cyclestreets24061-size640.jpg
In practice, you have to be wary of on-road lanes that are continuous too, because loads of motorists don't consider cycle lanes as "real" lanes that they need to give way to before moving across. You can tell that Rule 170 doesn't apply in practice when pedestrians are blamed for a collision following a car failing to yield when turning into a side road they were crossing.

My current preferred layout is what's shown under "2. Priority at sideroads (meeting secondary streets)" on www.MakingSpaceForCycling.org
p_19_1_cyclestreets11569.jpg


Being a car length back from the junction mouth means your paths are crossing at right angles and you can see a nobber who won't yield coming before they hit you, so at least you have a chance. In ordinary use, it improves your chances of rolling across non-stop, which outweighs the kink.

We have a few of this style near me (but not quite as good as the second picture) and more are being built this year, some with priority and some without. The first-pictured junction and its similar neighbours to the south are being rebuilt as part of the King's Lynn Transport Infrastructure project but was not improved enough in the last plans I saw, and I think they've overruled KLWNBUG's safety objections due to insufficient funds. I fear when the next collision occurs there, we'll be saying "we told you so" in the media :sad:

Where corners are constrained (such as landowner walls right up to the current footway edge - not by shrubs like in the first picture), then the highway authorities simply must do something else if they want to add a cycleway safely. One option is to tighten the radius of the junction mouth, which may free enough space for a kink and also reduces the danger by slowing turning motorists.

I don't think I'd include slip-road crossings because the traffic there should only be coming from behind - but the I think the common designs for those have a whole other bunch of dangerous flaws.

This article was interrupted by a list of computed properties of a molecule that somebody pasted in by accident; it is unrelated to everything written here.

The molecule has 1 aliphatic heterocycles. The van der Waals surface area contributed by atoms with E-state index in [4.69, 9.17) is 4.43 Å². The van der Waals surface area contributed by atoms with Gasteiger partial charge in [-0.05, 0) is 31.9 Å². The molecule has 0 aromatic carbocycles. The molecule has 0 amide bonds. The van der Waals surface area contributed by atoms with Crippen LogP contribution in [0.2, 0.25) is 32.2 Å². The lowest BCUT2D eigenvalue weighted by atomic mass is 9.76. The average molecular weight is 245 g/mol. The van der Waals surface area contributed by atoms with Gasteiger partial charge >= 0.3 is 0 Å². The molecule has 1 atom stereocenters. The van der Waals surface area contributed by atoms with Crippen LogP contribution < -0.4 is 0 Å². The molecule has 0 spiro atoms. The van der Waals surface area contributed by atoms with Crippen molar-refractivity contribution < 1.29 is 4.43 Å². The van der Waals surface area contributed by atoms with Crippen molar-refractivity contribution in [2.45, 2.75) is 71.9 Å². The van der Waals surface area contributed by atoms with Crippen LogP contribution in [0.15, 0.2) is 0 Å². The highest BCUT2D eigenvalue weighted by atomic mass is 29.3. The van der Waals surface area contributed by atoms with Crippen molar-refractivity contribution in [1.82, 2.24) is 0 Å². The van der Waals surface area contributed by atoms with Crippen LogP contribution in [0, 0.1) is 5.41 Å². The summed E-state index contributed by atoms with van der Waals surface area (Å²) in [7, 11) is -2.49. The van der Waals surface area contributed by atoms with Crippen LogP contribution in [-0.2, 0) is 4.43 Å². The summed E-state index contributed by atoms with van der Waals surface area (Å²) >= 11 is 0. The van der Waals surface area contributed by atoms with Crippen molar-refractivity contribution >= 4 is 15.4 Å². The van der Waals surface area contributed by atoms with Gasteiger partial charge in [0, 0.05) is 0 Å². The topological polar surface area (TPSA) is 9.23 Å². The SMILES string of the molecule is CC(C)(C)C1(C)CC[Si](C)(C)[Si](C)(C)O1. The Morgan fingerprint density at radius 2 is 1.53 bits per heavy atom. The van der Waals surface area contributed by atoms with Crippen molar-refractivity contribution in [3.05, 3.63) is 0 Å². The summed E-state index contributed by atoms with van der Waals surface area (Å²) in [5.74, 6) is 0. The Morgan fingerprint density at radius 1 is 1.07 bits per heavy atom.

Giving explicit legal force to the highway code rules advising turning traffic (motorised or not) to give way when turning across lanes on their left and when entering side roads that people are crossing might do a lot to make walking and cycling safer.
The first pic isn't a cycle lane at all - it's just a pointless and tokenistic painting of stuff on the pavement. The answer is to be on the road, which is already continuous. The second is obviously better in terms of cyclist priority if one has already decided to use the path, but is arguably unnecessary. The other important thing to note is that there isn't room in the top picture for the infrastructure in the second.
 

ianrauk

Tattooed Beat Messiah
Well the first pic junction is easy enough to negotiate if you are using the 'cycle lane'. Stop - then look both ways. Pretty simple really. Other option is not to use the crappy lane in the first place.
 
OP
mjr

mjr

Comfy armchair to one person & a plank to the next
The first pic isn't a cycle lane at all - it's just a pointless and tokenistic painting of stuff on the pavement. The answer is to be on the road, which is already continuous. The second is obviously better in terms of cyclist priority if one has already decided to use the path, but is arguably unnecessary. The other important thing to note is that there isn't room in the top picture for the infrastructure in the second.
No, it's a roadside cycleway and I know it's surprising, but that path was actually rebuilt to be like that, long before I was as involved as I am now. It was a total flattening of what was there before, so there was plenty of room to build most layouts. Even now, if some of the shrubs were moved, there's enough room to lay it out a little better without moving boundaries, if only there was the political will.

Being on the road isn't currently the answer because it's a one-way with no contraflow cycling. (I notice now that the picture doesn't include any signs suggesting that, so it's an understandable oversight.)

That's also the A148, the busy 30mph main road through the town centre. You're not going to convince many people to ride on that road (although I do sometimes) until there's a Cambridge-style overwhelming proportion of people on bikes.
Well the first pic junction is easy enough to negotiate if you are using the 'cycle lane'. Stop - then look both ways. Pretty simple really. Other option is not to use the crappy lane in the first place.
If you're heading towards the camera in the first pic, in the time it takes most people to look through 270 degrees from one direction to the other, a motorist from the other direction can change course enough to cause a collision that the person on the bike can't avoid... and why should the bike have to stop anyway? The highway authority claims it wants to encourage cycling, which slowing bike journeys like that does not.